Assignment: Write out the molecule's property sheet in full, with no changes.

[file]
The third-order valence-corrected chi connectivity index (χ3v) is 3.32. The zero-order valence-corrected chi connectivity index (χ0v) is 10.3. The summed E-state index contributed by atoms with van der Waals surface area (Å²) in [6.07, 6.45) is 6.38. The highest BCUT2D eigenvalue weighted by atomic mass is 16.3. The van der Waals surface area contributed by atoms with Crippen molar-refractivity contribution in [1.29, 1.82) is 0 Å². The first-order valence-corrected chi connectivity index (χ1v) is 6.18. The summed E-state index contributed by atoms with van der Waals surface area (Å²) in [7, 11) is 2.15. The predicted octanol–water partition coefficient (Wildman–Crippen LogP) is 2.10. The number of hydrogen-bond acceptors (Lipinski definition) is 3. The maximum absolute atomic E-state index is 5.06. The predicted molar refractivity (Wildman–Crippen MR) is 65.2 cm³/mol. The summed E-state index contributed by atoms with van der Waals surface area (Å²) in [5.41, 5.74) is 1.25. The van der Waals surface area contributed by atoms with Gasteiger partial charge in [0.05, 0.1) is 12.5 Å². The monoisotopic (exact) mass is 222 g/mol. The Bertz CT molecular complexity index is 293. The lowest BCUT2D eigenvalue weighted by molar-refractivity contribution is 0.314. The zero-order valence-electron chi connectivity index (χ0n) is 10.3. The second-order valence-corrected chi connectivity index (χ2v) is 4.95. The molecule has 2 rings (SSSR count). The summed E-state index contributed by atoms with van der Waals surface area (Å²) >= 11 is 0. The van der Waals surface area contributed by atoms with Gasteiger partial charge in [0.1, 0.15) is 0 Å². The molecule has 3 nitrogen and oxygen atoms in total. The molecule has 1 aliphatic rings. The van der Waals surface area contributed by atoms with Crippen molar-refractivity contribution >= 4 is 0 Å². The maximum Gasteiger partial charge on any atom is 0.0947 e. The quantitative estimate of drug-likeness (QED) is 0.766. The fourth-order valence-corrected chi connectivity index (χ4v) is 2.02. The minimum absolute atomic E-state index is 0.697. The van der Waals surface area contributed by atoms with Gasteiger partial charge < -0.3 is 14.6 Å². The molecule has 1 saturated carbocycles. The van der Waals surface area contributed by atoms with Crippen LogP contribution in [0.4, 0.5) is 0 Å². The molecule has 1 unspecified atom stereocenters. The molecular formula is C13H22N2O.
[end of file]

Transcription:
The third-order valence-corrected chi connectivity index (χ3v) is 3.32. The zero-order valence-corrected chi connectivity index (χ0v) is 10.3. The summed E-state index contributed by atoms with van der Waals surface area (Å²) in [6.07, 6.45) is 6.38. The highest BCUT2D eigenvalue weighted by atomic mass is 16.3. The van der Waals surface area contributed by atoms with Crippen molar-refractivity contribution in [1.29, 1.82) is 0 Å². The first-order valence-corrected chi connectivity index (χ1v) is 6.18. The summed E-state index contributed by atoms with van der Waals surface area (Å²) in [7, 11) is 2.15. The predicted octanol–water partition coefficient (Wildman–Crippen LogP) is 2.10. The number of hydrogen-bond acceptors (Lipinski definition) is 3. The maximum absolute atomic E-state index is 5.06. The predicted molar refractivity (Wildman–Crippen MR) is 65.2 cm³/mol. The summed E-state index contributed by atoms with van der Waals surface area (Å²) in [5.41, 5.74) is 1.25. The van der Waals surface area contributed by atoms with Gasteiger partial charge in [0.05, 0.1) is 12.5 Å². The monoisotopic (exact) mass is 222 g/mol. The Bertz CT molecular complexity index is 293. The lowest BCUT2D eigenvalue weighted by molar-refractivity contribution is 0.314. The zero-order valence-electron chi connectivity index (χ0n) is 10.3. The second-order valence-corrected chi connectivity index (χ2v) is 4.95. The molecule has 2 rings (SSSR count). The summed E-state index contributed by atoms with van der Waals surface area (Å²) >= 11 is 0. The van der Waals surface area contributed by atoms with Gasteiger partial charge in [0.1, 0.15) is 0 Å². The molecule has 3 nitrogen and oxygen atoms in total. The molecule has 1 aliphatic rings. The van der Waals surface area contributed by atoms with Crippen molar-refractivity contribution >= 4 is 0 Å². The maximum Gasteiger partial charge on any atom is 0.0947 e. The quantitative estimate of drug-likeness (QED) is 0.766. The fourth-order valence-corrected chi connectivity index (χ4v) is 2.02. The minimum absolute atomic E-state index is 0.697. The van der Waals surface area contributed by atoms with Gasteiger partial charge < -0.3 is 14.6 Å². The molecule has 1 saturated carbocycles. The van der Waals surface area contributed by atoms with Crippen LogP contribution in [0.4, 0.5) is 0 Å². The molecule has 1 unspecified atom stereocenters. The molecular formula is C13H22N2O.